Second, Google has misled people about purported privacy-protecting measures. Even worse, it ignored when people turned these features on and continued collecting data anyway. In 2017, journalists discovered that Google collected Android users’ location data(new window) even if they had turned off location services. This year, a judge found that Google had misled users(new window) about their privacy when they used Chrome’s Incognito Mode. And its newest privacy feature, Privacy Sandbox(new window), is nothing more than a new tracking method.
These are red flags because you need to be able to trust that the company storing your sensitive files is both competent enough to protect your information and honest enough to respect your privacy choices.
Google passes the technical challenges, but its incentive structure and spotty history make it hard to trust.
How to make Google Drive more secure
There are some steps you can take to increase your security when storing files on Google Drive. Like nearly all online services, the weakest link is often the human element. This means you must always be alert for suspicious emails asking for your Google username and password that could be phishing attacks(new window).
You should also use a strong, unique password for your Google Account and enable 2FA (in fact, you should do these for all your accounts, if possible).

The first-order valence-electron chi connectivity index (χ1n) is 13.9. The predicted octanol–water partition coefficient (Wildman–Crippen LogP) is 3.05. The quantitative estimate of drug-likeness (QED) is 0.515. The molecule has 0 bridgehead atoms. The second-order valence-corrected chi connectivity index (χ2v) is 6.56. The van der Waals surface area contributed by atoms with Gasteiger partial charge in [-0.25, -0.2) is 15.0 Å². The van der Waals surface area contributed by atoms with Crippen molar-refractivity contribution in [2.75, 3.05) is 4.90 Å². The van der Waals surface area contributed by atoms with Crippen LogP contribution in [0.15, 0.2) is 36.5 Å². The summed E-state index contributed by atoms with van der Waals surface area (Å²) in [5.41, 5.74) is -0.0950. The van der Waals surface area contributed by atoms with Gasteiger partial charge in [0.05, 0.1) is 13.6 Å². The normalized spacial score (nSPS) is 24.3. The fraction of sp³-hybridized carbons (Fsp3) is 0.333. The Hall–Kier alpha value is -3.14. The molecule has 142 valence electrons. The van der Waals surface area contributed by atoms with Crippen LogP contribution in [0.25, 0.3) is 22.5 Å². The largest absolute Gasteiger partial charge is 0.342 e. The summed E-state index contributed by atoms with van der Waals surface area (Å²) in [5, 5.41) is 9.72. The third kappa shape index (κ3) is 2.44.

Finally, you can minimize Google’s ability to monitor or access the files you upload by encrypting your files before you upload them using a third-party encryption service.
Use Proton Drive to safely store your files on the cloud
Fortunately, there are alternatives to Google Drive that make protecting your privacy and security easier without having to use any third-party encryption software. For example, Proton Drive automatically uses end-to-end encryption on all your files and their metadata by default, meaning no one can access them but you. You’re always in control. And you remain in control even after you share a file with others by limiting who can access it with password protection.
Proton Drive goes far beyond Google in account security. In addition to 2FA and authentication logs, we also provide our high-security Proton Sentinel program(new window) with certain paid plans. Proton Sentinel can recognize and stop malicious login attempts, meaning that even if an attacker gets a hold of your password, there’s still a good chance they won’t be able to access your account.
Proton Drive is headquartered in Switzerland, meaning strict Swiss data privacy laws protect all of your data. But, perhaps most importantly, we’ve structured our business around protecting your information(new window), not exploiting it. We don’t show any ads and we never share your information with advertisers or any other third parties. Our end-to-end encryption means we couldn’t share your data even if we wanted to.
We’re entirely supported by subscriptions to our paid plans, so our only incentive is to keep your data as secure as possible.
You can sign up for Proton Drive for free and receive up to 1 GB of storage. Or you can sign up for our Proton Drive Plus plan and get 200 GB of storage for just €3.99 per month.